In 1996, with the release of Eric Champion's album, Transformation, the advertisement taglines were always "Forget What You Know." Well, with 1999's new June release of deliriou5?'s Mezzamorphis, ironically, the same tagline could apply. So, basically... forget what you know.
1998 saw a tremendous stage entry for this British-based band. You couldn't be at Creation without seeing something with their name on it. Signs were everywhere, "The British are Coming." And, they did. In fact, our Creation bracelets bore their name next to the Creation logo. Deliriou5? couldn't be missed.
However, to be honest, I found this to be overkill. The radio airplay was too much, the advertising was gagging, but it worked for most people. Not me, though. It did the exact opposite. I became anti-deliriou5?, so to speak. But when I had a chance to acquire their newest project, Mezzamorphis, I jumped at the chance to hear this band's newest musical helping. I was pleasantly surprised.
Like they say in their interview on the prerelease of the album, the album can't be compared to either of their previous works. It's a new step, but still not where they want to be. "Huh?" you may think. Enter the first song, "The Mezzanine Floor," which is partially inspired by that very observation. They realize they have more growing, musically, to do. But the growth is evident... and appreciated.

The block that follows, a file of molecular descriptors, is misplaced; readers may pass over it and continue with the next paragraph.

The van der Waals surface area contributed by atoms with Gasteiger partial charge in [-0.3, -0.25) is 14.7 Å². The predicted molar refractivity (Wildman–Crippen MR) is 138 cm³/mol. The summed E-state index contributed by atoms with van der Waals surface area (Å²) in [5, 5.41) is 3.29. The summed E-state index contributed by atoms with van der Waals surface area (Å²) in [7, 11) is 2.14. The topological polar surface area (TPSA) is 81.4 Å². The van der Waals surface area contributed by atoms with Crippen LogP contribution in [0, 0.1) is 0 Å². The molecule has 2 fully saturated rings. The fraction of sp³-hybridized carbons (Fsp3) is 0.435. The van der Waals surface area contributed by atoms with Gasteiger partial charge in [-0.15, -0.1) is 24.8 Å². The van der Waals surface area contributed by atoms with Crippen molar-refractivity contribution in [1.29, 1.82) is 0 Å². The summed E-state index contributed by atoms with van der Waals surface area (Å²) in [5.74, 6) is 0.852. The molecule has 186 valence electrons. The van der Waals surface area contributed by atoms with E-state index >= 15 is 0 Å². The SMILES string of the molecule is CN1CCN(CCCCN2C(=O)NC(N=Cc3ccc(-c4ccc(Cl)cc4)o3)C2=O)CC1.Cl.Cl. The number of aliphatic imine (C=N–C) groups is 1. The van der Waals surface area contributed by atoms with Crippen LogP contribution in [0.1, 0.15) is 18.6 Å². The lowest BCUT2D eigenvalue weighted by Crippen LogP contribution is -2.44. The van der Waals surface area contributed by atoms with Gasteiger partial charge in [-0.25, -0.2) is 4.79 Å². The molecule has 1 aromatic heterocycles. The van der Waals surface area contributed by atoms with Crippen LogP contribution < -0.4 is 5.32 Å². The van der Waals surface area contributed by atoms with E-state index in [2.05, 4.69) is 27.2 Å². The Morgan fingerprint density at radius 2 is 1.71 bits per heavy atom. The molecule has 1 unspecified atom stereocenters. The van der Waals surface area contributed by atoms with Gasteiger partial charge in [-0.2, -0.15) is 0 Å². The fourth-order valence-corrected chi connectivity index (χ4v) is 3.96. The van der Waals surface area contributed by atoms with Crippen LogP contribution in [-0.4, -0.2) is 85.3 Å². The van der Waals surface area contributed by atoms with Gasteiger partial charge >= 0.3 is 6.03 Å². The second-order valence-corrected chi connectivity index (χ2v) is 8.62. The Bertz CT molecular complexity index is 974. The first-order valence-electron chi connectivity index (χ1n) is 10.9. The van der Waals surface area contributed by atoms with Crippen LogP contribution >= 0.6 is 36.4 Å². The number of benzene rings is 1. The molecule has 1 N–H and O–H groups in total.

"Heaven" follows, a song that starts out aggressive and moves into a chorus hauntingly similar to the previous track. Not really a fault, but sorta ties the message of the two songs together, however, you're liable to have to look at your player to figure out exactly which song you're hearing.
Another album highlight comes next, "Follow," a melodic slow-rocker that simply talks about following God. Probably the hardest track on the album comes next, "Bliss," a song that most bands write as they get popular to reassure people that they're not going to lose their Christian message or "back down," like the song says.
The oddest, yet catchiest song on the album is the Bleach-esque "Gravity" which should be a great live concert song. But this album, while venturing into some more electric tunes, has its share of ballads. Well-crafted ones at that, too, like in the tremendous "Jesus Blood" and personal [to the band] praise song "Kiss Your Feet."
Take part in the evolution of this growing band and pick up a copy of Mezzamorphis when it releases June 8th.- Review date: 5/17/99, written by John DiBiase
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